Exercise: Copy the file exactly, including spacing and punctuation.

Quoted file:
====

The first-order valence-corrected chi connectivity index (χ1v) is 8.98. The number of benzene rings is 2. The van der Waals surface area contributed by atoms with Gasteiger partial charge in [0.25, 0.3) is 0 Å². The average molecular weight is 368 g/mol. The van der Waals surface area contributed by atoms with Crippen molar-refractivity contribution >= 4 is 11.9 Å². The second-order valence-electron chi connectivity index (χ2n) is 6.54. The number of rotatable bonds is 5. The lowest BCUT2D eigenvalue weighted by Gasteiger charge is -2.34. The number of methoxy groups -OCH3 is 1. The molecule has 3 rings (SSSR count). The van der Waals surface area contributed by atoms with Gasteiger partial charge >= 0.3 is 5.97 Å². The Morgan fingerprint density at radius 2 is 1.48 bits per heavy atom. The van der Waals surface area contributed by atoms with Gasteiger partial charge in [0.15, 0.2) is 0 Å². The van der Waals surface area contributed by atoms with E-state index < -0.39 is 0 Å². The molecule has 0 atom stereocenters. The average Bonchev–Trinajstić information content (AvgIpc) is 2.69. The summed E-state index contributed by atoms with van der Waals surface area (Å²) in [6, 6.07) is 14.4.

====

The first-order valence-corrected chi connectivity index (χ1v) is 8.98. The number of benzene rings is 2. The van der Waals surface area contributed by atoms with Gasteiger partial charge in [0.25, 0.3) is 0 Å². The average molecular weight is 368 g/mol. The van der Waals surface area contributed by atoms with Crippen molar-refractivity contribution >= 4 is 11.9 Å². The second-order valence-electron chi connectivity index (χ2n) is 6.54. The number of rotatable bonds is 5. The lowest BCUT2D eigenvalue weighted by Gasteiger charge is -2.34. The number of methoxy groups -OCH3 is 1. The molecule has 3 rings (SSSR count). The van der Waals surface area contributed by atoms with Gasteiger partial charge >= 0.3 is 5.97 Å². The Morgan fingerprint density at radius 2 is 1.48 bits per heavy atom. The van der Waals surface area contributed by atoms with Gasteiger partial charge in [0.15, 0.2) is 0 Å². The van der Waals surface area contributed by atoms with E-state index < -0.39 is 0 Å². The molecule has 0 atom stereocenters. The average Bonchev–Trinajstić information content (AvgIpc) is 2.69. The summed E-state index contributed by atoms with van der Waals surface area (Å²) in [6, 6.07) is 14.4.